February 1, 2010 / 3:21 PM / 9 years ago

Health spending a winner in Obama budget

WASHINGTON (Reuters) - Health research is a potential winner in the new U.S. budget proposed on Monday, with the National Institutes of Health in line for an extra $1 billion — the largest increase for the agency in eight years.

President Barack Obama has put a heavy emphasis on medical research since he took office in January 2009, including an easing of restrictions on the use of stem cells imposed by his predecessor George W. Bush.

Obama’s budget plan for 2011 would provide $25.5 billion for six months to help prop up Medicaid, the state-federal health insurance plan for the poor, $1.4 billion for food safety efforts, an increase of 30 percent, and $3 billion for AIDS prevention.

It also proposes an expansion of health and food aid to other countries, especially for research into AIDS and neglected tropical diseases.

Much of the new money goes to basic medical research funded by NIH, which typically pays for projects at academic centers. Some is eventually licensed to drug and biotechnology companies to make into commercial products.

“From day one, President Obama has said we need to put science first,” Health and Human Services Secretary Kathleen Sebelius told a briefing. “And that’s reflected in our budget.”

The budget says: “NIH investments will focus on priority areas including genomics, translational research, science to support health care reform, global health, and reinvigorating the biomedical research community.”

Translational research means taking basic medical research done in lab dishes or animals into applications that can help people, while genomics is the study of the DNA map.

The plan asks Congress for $954 million for smoking prevention programs and $20 million for a new Centers for Disease Control and Prevention initiative to prevent chronic diseases such as diabetes and heart disease.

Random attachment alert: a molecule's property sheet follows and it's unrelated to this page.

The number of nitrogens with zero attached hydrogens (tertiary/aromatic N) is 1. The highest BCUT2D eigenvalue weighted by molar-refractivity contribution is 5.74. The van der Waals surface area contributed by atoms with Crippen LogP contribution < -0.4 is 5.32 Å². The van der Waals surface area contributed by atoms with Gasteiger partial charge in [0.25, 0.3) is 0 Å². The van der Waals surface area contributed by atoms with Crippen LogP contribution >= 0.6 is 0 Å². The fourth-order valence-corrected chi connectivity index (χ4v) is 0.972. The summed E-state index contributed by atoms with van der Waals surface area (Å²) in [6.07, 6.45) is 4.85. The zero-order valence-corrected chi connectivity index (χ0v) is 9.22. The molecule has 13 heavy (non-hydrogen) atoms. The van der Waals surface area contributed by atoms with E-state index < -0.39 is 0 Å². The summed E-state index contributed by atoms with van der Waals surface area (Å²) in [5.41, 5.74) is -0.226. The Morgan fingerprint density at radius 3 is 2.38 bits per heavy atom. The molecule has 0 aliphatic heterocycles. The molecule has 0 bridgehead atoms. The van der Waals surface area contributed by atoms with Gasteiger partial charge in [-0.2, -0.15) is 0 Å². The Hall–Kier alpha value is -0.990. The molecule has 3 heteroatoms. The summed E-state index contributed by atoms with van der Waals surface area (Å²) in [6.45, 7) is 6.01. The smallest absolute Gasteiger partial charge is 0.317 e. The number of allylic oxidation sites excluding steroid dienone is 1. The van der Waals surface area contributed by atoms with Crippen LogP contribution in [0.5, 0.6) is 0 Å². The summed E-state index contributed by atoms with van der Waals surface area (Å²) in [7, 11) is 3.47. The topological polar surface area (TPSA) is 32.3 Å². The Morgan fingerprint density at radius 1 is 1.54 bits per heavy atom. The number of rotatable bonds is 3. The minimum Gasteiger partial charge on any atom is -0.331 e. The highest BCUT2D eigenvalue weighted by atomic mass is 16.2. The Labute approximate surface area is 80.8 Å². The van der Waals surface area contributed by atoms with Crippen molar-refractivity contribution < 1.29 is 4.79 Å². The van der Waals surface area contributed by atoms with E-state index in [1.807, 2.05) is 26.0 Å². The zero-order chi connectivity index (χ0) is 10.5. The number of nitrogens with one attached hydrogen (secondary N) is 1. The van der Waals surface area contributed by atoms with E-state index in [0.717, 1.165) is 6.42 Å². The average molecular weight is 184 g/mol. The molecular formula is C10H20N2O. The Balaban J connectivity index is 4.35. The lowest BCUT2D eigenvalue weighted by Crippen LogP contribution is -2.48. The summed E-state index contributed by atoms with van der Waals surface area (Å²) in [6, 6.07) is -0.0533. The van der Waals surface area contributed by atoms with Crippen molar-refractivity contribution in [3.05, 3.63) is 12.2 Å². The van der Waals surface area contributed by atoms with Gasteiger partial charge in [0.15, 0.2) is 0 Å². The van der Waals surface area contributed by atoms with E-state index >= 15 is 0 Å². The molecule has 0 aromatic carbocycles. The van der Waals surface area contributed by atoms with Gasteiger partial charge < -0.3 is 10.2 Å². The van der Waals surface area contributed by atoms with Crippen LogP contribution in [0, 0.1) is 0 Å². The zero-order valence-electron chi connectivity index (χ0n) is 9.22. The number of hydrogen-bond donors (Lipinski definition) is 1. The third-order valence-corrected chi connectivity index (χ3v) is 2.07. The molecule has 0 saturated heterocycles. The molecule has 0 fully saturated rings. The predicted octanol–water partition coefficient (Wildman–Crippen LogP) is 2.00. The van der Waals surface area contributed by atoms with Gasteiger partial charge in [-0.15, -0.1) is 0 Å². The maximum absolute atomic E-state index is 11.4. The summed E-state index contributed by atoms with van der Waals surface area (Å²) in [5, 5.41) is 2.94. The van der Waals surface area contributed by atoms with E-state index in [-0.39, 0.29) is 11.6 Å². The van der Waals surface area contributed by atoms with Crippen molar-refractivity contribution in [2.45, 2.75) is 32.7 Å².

The $911 billion Health and Human Services Department budget doubles funding to $561 million for a program aimed at stopping waste and fraud in Medicare, the health insurance plan for the elderly.


The total NIH budget rises to $32 billion in 2011 under Obama’s proposal, up from $30 billion in 2009 and an estimated $31 billion in 2010.

“This is the largest proposed funding increase for the National Institutes of Health we have seen in a president’s budget in eight years,” said Mark Lively of the Federation of American Societies for Experimental Biology.

The State Department would get more money for the Global Health Initiative, a coordinated approach for programs under the heading of global health and child survival, going from an estimated $7.8 billion in 2010 to $8.5 billion in 2011.

“We are focusing on connecting the programs,” said Jacob Lew, Deputy Secretary of State for management and resources.

He gave the example of a woman being treated for AIDS but getting prenatal care as well. “We see it as a whole different way of doing business,” Lew said.

The plan groups the President’s Emergency Plan for AIDS Relief and the President’s Malaria Initiative, as well as the President’s Global Hunger and Food Security Initiative and agriculture development and nutrition programs.

The budget also includes $10 million for a new CDC Health Prevention Corps to recruit and train experts in epidemiology, environmental health and laboratory science to work at state and local health departments.

Editing by John O'Callaghan

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